Over the years, writing retreats have empowered me in unexpected ways. Since my days are packed with the duties of a non-writing “day job,” family obligations, and the general trivia of daily living, retreats have always been an oasis. Once I register for an organized retreat, or plan my own solitary retreat, the impending dates on the calendar beckon like a lighthouse calling me home.
Organized writing retreats offer a balance of solitary writing time and communal gathering. Sometimes the communal gathering happens in the form of workshops, or just for shared meals and commiseration. I’ve come away from organized retreats with talismans for the journey, including a clay model of my inner critic, which I destroyed and reformed many times, before finally burying it. One year we created collages reflecting our inner and outer selves, our lost dreams, as well as those dreams we still held onto. My collage has a special place in my writing room.
Solitary retreats are my salvation. The need for my creative “walkabout” builds and builds, until finally I announce to my family that I’ll be disappearing for a few days. The care and feeding of the muse cannot be ignored. Just about anywhere will do, as long as there is quiet, a comfortable chair, electricity to power the laptop, and a vast sky to inspire me during sunrise, and ground me at sunset.
Earlier this summer, I spent a solitary retreat in Manitou Springs, Colorado. The High Park fire was already burning out of control outside of Fort Collins. Even in Denver we could see and smell the smoke. As I drove south from Denver to Manitou, the temperatures soared. Outside of Manitou, smoke rose over the mountains ringing the town. In town, I learned that the smoke was from a small fire about thirty miles away, but nothing to worry about. Relieved, I settled into a tiny, turn-of-the-century house within walking distance of Manitou’s town center, ready to buckle down and write.
My muse has been trained over the years to kick into high gear as soon as I achieve solitude and uninterrupted time. Hours fly by as I dive into the world of my story. Sometimes the creative energy is so intense that I forget to eat until night falls, and I realize that I’ve been working for ten or twelve hours without stopping. That happened in Manitou for several days. Each evening, I emerged from my little house to walk to town for dinner, surprised that the real world was still spinning on its axis while I’d been lost in my own.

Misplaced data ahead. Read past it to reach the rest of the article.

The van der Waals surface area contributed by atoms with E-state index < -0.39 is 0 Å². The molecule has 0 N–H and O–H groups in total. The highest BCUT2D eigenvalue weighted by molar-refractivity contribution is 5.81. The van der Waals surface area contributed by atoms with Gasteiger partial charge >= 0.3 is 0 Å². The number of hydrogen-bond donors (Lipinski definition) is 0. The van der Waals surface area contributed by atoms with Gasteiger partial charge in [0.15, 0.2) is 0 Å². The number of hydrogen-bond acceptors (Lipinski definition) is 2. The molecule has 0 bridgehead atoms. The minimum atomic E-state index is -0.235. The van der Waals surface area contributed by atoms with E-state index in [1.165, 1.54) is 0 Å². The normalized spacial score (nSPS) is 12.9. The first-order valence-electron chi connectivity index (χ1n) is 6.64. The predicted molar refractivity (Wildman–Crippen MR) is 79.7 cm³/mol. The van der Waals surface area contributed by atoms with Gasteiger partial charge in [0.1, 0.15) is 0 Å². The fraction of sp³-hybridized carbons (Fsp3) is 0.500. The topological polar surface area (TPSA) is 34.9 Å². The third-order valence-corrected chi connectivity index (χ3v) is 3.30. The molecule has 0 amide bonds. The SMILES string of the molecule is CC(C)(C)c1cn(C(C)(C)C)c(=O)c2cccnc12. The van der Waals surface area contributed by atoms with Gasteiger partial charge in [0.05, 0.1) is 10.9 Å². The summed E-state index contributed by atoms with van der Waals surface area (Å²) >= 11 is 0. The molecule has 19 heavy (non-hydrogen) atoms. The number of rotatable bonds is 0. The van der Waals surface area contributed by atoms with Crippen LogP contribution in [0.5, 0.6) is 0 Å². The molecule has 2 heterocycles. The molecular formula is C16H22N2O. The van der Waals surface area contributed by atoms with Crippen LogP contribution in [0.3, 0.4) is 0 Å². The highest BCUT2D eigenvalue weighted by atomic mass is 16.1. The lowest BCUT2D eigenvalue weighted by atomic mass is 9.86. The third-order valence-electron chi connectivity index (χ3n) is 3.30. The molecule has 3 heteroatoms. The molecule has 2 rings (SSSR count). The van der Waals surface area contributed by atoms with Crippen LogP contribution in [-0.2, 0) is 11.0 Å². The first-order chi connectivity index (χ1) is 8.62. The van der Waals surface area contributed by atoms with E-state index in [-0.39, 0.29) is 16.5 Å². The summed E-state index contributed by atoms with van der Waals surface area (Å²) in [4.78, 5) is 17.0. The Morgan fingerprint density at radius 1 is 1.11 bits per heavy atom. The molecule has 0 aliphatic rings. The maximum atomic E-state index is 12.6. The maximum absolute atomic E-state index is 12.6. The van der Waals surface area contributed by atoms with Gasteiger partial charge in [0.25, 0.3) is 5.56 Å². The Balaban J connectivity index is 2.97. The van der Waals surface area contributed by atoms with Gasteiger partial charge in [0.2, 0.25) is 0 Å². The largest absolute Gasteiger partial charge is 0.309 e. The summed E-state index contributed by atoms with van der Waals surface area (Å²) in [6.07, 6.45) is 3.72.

My last night in Manitou I sat on a bench eating ice cream, listening to a local band perform John Philip Sousa music while hippie kids performed on the sidewalks on their skateboards. I loved watching the peaceful coexistence of the funky and the fastidious. It was nearly one hundred degrees and the smell of smoke was strong. Locals talked of rapidly expanding fires outside of town. I slept restlessly that night, dreaming of fire racing through the town, of fleeing my sanctuary and losing all the work I’d done on my novel.
A few days after I arrived home, Manitou Springs was evacuated, and the horrific Colorado Springs fires exploded out of control. From the comfort of my living room, I watched on TV as reporters stood in an empty Manitou, the camera pointed right at the spot where I’d sat people-watching just a few nights earlier.
This summer, the fires devouring Colorado and the west lent an undercurrent of urgency to my retreat. The urgency has stayed with me, pushing me to grab every spare moment I can to work on my novel. When I face the choice of carving out writing time or frittering away free time, I call up an image of myself writing madly in the tiny house in Manitou, the smell of smoke ever present. I see the TV reporter standing in the empty town center and imagine the panic of evacuating, of taking only what is truly of value.
Retreats offer all sorts of unexpected gifts. Find a way to honor your muse with the gift of uninterrupted time and attention. Who knows what gifts you’ll be given?